C: Hah! Sounds unlikely. What about the craziest submission you’ve received?
S: Oh, guided by the spirit of Lady Di, or the actual crazy stuff from people who clearly have mental health issues, which actually is the worst thing about this job because it does make one worry about them.

C: Are there things that put you off a manuscript?
S: Sometimes you can just tell the writer is a wrong’un (sexist, racist, that sort of thing).

C: Do you ever manage to read for pleasure now?
S: Of course, but not as much as when I lived in London and commuted for upwards of two hours a day.  I sort of miss that. Unhelpfully, I recently read an old book about donkeys called People With Long Ears by Robin Borwick, and Miss Mole by E.H Young, and A Big Storm Knocked it Over by Laurie Colwin.

C: Thanks so much Susannah. One final question –  what advice would you give to unpublished writers who are submitting their work?
S: Write a nice, human letter to the right person if you can.  Do multiple submissions rather than one at a time (the beauty of computers, no stamps).  Gently nudge if you’ve waited forever.

To submit a manuscript to Lutyens & Rubinstein, visit their website to find out exactly what they’re looking for and how they’d like to receive it.

Do let me know what you think about this interview and my plans for the series, in the comments below.

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Read my interview with a literary agent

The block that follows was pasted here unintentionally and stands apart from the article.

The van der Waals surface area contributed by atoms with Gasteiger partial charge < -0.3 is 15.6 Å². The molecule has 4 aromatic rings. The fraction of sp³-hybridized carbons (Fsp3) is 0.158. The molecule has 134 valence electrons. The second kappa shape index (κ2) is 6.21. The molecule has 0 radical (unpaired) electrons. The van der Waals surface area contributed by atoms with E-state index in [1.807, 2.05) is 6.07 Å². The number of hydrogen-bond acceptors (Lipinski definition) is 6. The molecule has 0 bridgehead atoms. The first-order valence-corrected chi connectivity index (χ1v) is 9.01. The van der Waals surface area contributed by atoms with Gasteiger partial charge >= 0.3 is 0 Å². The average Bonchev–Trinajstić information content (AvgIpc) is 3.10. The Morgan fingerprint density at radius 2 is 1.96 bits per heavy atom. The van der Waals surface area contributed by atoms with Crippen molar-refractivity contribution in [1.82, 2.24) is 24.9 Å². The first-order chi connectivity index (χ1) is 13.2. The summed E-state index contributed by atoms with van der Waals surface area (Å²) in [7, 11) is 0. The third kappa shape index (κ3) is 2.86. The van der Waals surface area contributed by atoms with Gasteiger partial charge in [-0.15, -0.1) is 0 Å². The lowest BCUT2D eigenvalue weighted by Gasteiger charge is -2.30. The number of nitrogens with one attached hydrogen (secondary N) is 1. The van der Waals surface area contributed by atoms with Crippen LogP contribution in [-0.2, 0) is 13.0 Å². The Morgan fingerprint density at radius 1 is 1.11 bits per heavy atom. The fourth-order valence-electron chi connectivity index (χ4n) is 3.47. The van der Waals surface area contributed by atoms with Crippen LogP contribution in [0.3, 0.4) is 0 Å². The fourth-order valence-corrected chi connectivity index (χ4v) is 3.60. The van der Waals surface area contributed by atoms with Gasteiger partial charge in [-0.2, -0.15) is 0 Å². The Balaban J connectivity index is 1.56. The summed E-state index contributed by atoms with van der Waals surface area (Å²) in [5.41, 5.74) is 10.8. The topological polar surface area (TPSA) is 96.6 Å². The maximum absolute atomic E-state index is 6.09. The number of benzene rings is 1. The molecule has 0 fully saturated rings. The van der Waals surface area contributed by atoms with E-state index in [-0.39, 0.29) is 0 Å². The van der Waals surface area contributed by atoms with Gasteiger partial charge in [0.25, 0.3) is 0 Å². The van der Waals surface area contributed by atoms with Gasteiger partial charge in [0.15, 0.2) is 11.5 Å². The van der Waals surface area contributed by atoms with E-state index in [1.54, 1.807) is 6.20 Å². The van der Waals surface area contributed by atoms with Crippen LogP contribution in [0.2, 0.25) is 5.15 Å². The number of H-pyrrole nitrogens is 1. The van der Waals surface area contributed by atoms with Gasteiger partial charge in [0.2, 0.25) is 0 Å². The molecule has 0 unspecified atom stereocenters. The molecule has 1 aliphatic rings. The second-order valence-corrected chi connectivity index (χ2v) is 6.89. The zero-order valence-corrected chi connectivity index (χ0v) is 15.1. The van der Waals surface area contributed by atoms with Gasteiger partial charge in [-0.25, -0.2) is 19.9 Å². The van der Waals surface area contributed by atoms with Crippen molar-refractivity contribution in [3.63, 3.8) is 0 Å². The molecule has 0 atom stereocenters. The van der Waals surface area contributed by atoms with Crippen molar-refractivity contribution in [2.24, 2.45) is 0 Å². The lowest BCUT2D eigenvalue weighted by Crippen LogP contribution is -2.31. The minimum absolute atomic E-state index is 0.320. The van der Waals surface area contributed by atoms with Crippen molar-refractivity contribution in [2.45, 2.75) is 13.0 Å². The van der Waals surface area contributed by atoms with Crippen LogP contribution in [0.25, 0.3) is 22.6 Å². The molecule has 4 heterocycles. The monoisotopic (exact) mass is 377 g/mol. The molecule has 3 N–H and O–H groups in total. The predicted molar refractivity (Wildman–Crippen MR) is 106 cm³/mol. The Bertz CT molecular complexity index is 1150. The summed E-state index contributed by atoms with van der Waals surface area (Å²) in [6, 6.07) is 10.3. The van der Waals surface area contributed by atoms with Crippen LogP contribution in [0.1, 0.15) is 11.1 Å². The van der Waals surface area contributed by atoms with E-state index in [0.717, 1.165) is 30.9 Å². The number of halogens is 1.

Read my interview with a Publishing Director at Fig Tree / Penguin
Read my interview with an Art Director at Tin House
Read my interview with a Foreign Rights Agent in a literary agency
Read my interview with an Editor at Tin House
Read my interview with a Translator

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Swimming Lessons

My second novel, Swimming Lessons, will be published in January 2017 in the UK, and Canada, and February 2017 in the USA. Click on the country links to pre-order.

29 thoughts on “Publishing Interviews: The Agency Reader

  1. What a great, insightful interview, Claire and Susannah, well over 300 submissions a month wowzers! Wondering at what point Susannah decides they are a no… is there a fixed point, say number of pages, she decides or does it vary?

    So helpful for those, like me, trying to learn more about the publishing industry and all it entails. With that in mind I love the sound of your planned series Claire and will we watching out for the posts. Great stuff!

    Liked by 1 person

  2. I really enjoyed this article and a super insight into the way this particular agency works as far as submissions go. Three hundred a month is just … breathtaking. I was wondering if Susannah ever finds the process tedious? You must go for days, weeks even, before finding something to send on! Keep the interviews coming. Always good to keep on the pulse of publishing. Great stuff.

    Liked by 1 person

      • Tedious? No, because one can always hope that today will be the day you find something wonderful. I’ve always loved this element of the literary agency, and count myself lucky to have clung on to it even after leaving the office.

        Like

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  4. Love the idea of this series, really interesting stats in this interview. 300 subs a month for 20 years comes to 72,000 in total yet only ever TEN full requests. That’s just one full every two years, one request per 7,200 read! I’m also a reader, but usually call in around 5 fulls per 100, so proper jaw dropped at that stat!

    Like

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  7. Thank you Claire and Susannah for this insightful interview. As someone writing my debut novel, it has given me a lot of useful information and inspiration to keep going. Perhaps I could be one of those ten that are chosen…! Best wishes, Hannah

    Liked by 1 person